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Man arraigned in connection with Meredith heroin death

LACONIA — A former Meredith man was arraigned in Belknap County Superior Court yesterday for allegedly selling the heroin that killed a Moultonborough man in May.

Andrew Currier, 50, now of Messer Street in Laconia, was ordered held on $2,500 cash bail by Belknap County Superior Court Judge James O'Neill, which he posted.

According to arrest warrant affidavits obtained through the 4th Circuit Court, Laconia Division — the court where Currier initially appeared after being charged, Currier sold "a bump" of heroin to 31-year-old Jason Dostie on May 29.

Dostie was found dead in the back of his father's truck in his father's Moultonborough driveway. Police determined he died while he was at 7 Enterprise Court in Meredith.

Toxicology results from the State Crime Lab later indicated Dostie died of a heroin overdose.

Affidavit's said Detective Cpl. John Eicchorn of the Meredith Police used text messages, interviews with Dostie's friends and co-workers to create a time line that led them to determine Dostie sent text messages to Currier beginning that morning saying he wanted to buy some heroin. Evidence collected indicates Currier allegedly dropped off a bag of heroin for Dostie by leaving it in his vehicle.

The N.H. Chief Medical Examiner's Office determined the cause of Dostie's death was "acute heroin intoxication" according to the affidavit.

Currier turned himself into police and had been free on $25,000 personal recognizance bail. He was indicted by a Belknap County Grand Jury last week.

Dostie's death is the fifth confirmed heroin death in the area this year. To date, two people have died in Laconia and two people have died in Gilford from heroin overdoses.

Last Updated on Friday, 18 October 2013 02:51

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Team of Laconia police officers focussing on curbing incidents of domestic violence

LACONIA — A team of Laconia Police officers have turned their attention to domestic violence and how to curb it by working with community partners and educating victims on the services available to them

Office Adam Batstone presented a Problem Oriented Policing (POP) team spoke to the Police Commission yesterday, telling them that this year alone 290 of the city police calls were related in some way to domestic violence. Ninty-eight of those calls resulted in criminal investigations and police made 122 arrests.

Batstone acknowledges that since "Sumaria and before that" there has been domestic violence but recently public attitudes and police responses to it have changed.

Critical to the way Laconia Police handle domestic violence is using the Lethality Assessment Protocols, which is a series of questions responding officers ask every potential victim. If police thinks a person is being abused, the officer calls a hotline for the victim who gets an opportunity to discus his or her problem.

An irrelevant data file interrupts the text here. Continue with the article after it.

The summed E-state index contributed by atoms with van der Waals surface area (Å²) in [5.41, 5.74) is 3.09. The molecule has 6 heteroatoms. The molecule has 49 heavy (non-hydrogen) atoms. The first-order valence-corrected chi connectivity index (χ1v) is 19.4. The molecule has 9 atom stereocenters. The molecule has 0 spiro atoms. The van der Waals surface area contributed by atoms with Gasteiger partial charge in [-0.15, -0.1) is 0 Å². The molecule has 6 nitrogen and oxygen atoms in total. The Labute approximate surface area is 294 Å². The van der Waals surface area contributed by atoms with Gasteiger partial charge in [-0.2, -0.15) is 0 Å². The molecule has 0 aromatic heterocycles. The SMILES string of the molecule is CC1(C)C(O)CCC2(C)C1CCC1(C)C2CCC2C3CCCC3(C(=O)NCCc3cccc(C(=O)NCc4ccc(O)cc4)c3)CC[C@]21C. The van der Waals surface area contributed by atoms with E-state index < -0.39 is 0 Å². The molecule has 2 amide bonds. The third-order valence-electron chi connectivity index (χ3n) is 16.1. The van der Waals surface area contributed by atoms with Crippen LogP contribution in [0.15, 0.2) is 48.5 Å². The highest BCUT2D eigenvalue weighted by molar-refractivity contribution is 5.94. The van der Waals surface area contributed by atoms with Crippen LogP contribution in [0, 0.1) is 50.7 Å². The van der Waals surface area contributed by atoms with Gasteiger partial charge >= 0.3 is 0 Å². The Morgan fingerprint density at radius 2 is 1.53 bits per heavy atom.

Before the new protocols, police would hand the victim a flyer and hope they sought help on their own.

"I have never had an issue with them (the hotline) answering," Batstone said, noting that he uses the hotline almost every time he responds to a domestic violence dispute.

He told the commissioners that New Beginnings, which is a woman's shelter in Laconia, Catholic Charities, the Family Violence Prevention Council and other advocacy groups work with victims to understand the law and to educate them as to what will happen when their abuser gets arrested.

Batstone said one of the key things police try to do in the immediate aftermath of a domestic violence call that has resulted in an arrest is to encourage the victim to seek shelter somewhere else for the rest of the night.

He said some of the victims will "grab their children and go to the shelter."

"They (the alleged abuser) are released unless it's so serious they get cash bail," Batstone said, saying New Beginnings and the hotline advocates explain the difference between a bail order and a restraining order to the victim so he or she can better protect themselves.

Lt. Al Lessard said the Laconia Police Relief Family Fund has money to put a victim in a motel if there is no friends or family he or she can turn to for shelter.

Batstone also said the POP Domestic Violence team is working with New Beginnings and Catholic Charities and the Media Arts Program at the Huot Technical Center to produce a series of public service announcements for victims of domestic abuse.

Chief Chris Adams said the long-term police goal is the break the cycle of violence. He said it's not uncommon to have people who grew up in violent homes become abusers as adults.

POP Projects are conducted by the city police who set up teams of officers, supervisors, and civilians employees who study one particular police issue in a community and work to mitigate it.

Other recent examples of POP projects include under-aged drinking and the safety of Wyatt Park in the city's south end.

Members of the Domestic Violence POP are Capt. Matt Canfield, Sgt. Gary Hubbard, Sgt. Dennis Ashley, Batstone, Officer Michelle Cardinal, Officer Eric Adams, Detective Kevin Butler, Dispatcher Ken Smith, and Administrator Lori Marsh.

 

Last Updated on Friday, 18 October 2013 02:37